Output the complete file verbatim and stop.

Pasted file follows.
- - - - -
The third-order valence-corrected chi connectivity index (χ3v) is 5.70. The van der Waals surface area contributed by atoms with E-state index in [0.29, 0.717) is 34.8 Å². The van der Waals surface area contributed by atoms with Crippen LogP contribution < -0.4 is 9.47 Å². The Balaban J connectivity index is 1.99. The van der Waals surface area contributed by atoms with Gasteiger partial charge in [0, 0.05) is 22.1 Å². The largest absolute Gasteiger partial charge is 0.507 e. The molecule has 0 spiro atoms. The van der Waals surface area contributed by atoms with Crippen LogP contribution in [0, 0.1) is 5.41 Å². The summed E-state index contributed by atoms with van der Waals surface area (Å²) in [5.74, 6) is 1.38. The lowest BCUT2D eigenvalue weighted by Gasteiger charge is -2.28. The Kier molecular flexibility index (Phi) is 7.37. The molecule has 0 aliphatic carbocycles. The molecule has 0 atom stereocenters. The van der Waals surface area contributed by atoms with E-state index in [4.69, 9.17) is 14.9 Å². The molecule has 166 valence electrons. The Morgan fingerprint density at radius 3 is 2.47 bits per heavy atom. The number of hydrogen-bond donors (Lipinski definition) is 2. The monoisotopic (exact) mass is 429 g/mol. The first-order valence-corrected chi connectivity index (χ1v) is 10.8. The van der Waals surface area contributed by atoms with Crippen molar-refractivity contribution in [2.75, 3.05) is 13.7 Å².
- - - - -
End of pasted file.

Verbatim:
The third-order valence-corrected chi connectivity index (χ3v) is 5.70. The van der Waals surface area contributed by atoms with E-state index in [0.29, 0.717) is 34.8 Å². The van der Waals surface area contributed by atoms with Crippen LogP contribution < -0.4 is 9.47 Å². The Balaban J connectivity index is 1.99. The van der Waals surface area contributed by atoms with Gasteiger partial charge in [0, 0.05) is 22.1 Å². The largest absolute Gasteiger partial charge is 0.507 e. The molecule has 0 spiro atoms. The van der Waals surface area contributed by atoms with Crippen LogP contribution in [0, 0.1) is 5.41 Å². The summed E-state index contributed by atoms with van der Waals surface area (Å²) in [5.74, 6) is 1.38. The lowest BCUT2D eigenvalue weighted by Gasteiger charge is -2.28. The Kier molecular flexibility index (Phi) is 7.37. The molecule has 0 aliphatic carbocycles. The molecule has 0 atom stereocenters. The van der Waals surface area contributed by atoms with E-state index in [4.69, 9.17) is 14.9 Å². The molecule has 166 valence electrons. The Morgan fingerprint density at radius 3 is 2.47 bits per heavy atom. The number of hydrogen-bond donors (Lipinski definition) is 2. The monoisotopic (exact) mass is 429 g/mol. The first-order valence-corrected chi connectivity index (χ1v) is 10.8. The van der Waals surface area contributed by atoms with Crippen molar-refractivity contribution in [2.75, 3.05) is 13.7 Å².